A welcome U-turn

Published: February 14, 2020
An AFP file photo of Adviser to the Prime Minister on Finance Dr Abdul Hafeez Sheikh.

An AFP file photo of Adviser to the Prime Minister on Finance Dr Abdul Hafeez Sheikh.

An AFP file photo of Adviser to the Prime Minister on Finance Dr Abdul Hafeez Sheikh. The writer is a senior economist. He can be contacted at pervez.tahir@tribune.com.pk

It must be serious. The Adviser to the Prime Minister on Finance had to take time off from the crucial parleys with the IMF to make his maiden appearance in the National Assembly on Wednesday. For the most part, his speech was sound and fury, signifying nothing. Except for a U-turn for the better, the “U” standing for the Utility Stores Corporation (USC). To the inflation-stricken public, he offered the balm of a package to immediately supply through the USC atta (flour), sugar, rice and pulses at a subsidy of up to 25%. To improve access, he committed to expand the network of utility stores from 4,000 to 6,000 in the next few months.

And this is the rub. When the PTI took over the reins of power, the total number of utility stores was around 6,000. His colleague, the Adviser on Industry, in whose domain the USC lies, had other ideas. As a rabid free-marketeer, he wanted the USC closed down. In August 2018, all procurement was suspended. As it effectively amounted to closure, with a view to eventually privatising, the hue and cry raised by some 14,000 employees led to a question in the Senate. A resolution was also submitted in the Punjab Assembly demanding immediate reversal of the decision. In the Senate, the Adviser retracted to say that there was no truth in the news about the closure. He was only trying to rationalise the number of branches by shutting down stores that had “no business at all”. He did apply the axe then. That is why the number today is 4,000. The same Adviser was a member of the first cabinet of General Musharraf, holding the same portfolio. At that time too, an announcement to privatise or downright closure was made. He had to step back by offering the same excuse of closing down the loss-making stores. By April 2002, the number of stores was reduced to 372 from 542 in December 1999.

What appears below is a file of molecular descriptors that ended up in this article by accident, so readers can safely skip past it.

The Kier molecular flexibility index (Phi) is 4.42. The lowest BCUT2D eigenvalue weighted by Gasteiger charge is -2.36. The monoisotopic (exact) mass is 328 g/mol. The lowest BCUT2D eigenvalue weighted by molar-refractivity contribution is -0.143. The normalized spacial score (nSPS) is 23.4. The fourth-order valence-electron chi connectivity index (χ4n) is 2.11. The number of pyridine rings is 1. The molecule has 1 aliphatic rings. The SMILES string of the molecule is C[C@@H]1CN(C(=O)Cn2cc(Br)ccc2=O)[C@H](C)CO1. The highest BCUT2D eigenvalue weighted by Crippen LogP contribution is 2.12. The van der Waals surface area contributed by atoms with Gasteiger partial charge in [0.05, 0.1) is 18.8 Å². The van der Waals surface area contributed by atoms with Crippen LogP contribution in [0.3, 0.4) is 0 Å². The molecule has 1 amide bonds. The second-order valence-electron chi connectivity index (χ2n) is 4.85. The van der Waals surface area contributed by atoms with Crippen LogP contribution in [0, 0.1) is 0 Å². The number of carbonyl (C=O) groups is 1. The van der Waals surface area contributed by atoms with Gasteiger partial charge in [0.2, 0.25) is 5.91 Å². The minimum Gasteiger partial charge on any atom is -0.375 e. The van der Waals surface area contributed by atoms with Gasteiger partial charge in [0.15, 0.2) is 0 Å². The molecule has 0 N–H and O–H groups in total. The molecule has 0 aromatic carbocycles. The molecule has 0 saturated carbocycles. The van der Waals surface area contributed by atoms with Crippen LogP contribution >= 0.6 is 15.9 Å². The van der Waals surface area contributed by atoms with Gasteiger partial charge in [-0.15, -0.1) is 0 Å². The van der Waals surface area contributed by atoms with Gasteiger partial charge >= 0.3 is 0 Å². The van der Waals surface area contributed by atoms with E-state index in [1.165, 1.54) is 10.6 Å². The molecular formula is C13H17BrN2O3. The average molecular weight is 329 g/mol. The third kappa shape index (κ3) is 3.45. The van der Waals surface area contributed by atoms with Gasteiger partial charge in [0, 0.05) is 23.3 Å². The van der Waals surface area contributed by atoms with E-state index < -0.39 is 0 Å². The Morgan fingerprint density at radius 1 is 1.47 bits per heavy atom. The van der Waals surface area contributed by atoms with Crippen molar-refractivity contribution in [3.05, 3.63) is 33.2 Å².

Ever since the scramble for solutions started in the wake of the official release of the highest inflation rate of the decade, every cabinet member starting with the first among the equals and the prime time yellers of the PTI have talked about the relief to be provided through the USC. But the person directly concerned with the USC has not said a single word. Perhaps there is a Bhutto connection here. The federal government ran 20 retail outlets under its Staff Welfare Organisation in July 1971. PM Bhutto took over these outlets to establish the USC. The purpose was to extend the service to the low-income groups in general.

What was said in these columns on September 7, 2018 bears repeating: “True, a regime of austerity cannot be escaped in the hard times ahead. But it is unfortunate to begin with those who can afford it the least. As he failed in the past to kill the USC, so will he fail now. Sooner than later, political economy considerations will take over. The Adviser, who has never been through an election, does not realise that the deepening as well as widening of deregulation and liberalisation has left nothing in the hands of a government accountable to the ordinary voters to deal with unusual and excessive price rises. Market-based policies can, and often do, leave the weaker sections of society high and dry. The USC provides a mechanism to intervene in such situations. It has survived all death threats before. The news of its imminent death is, in the words of Mark Twain, vastly exaggerated.”

Published in The Express Tribune, February 14th, 2020.

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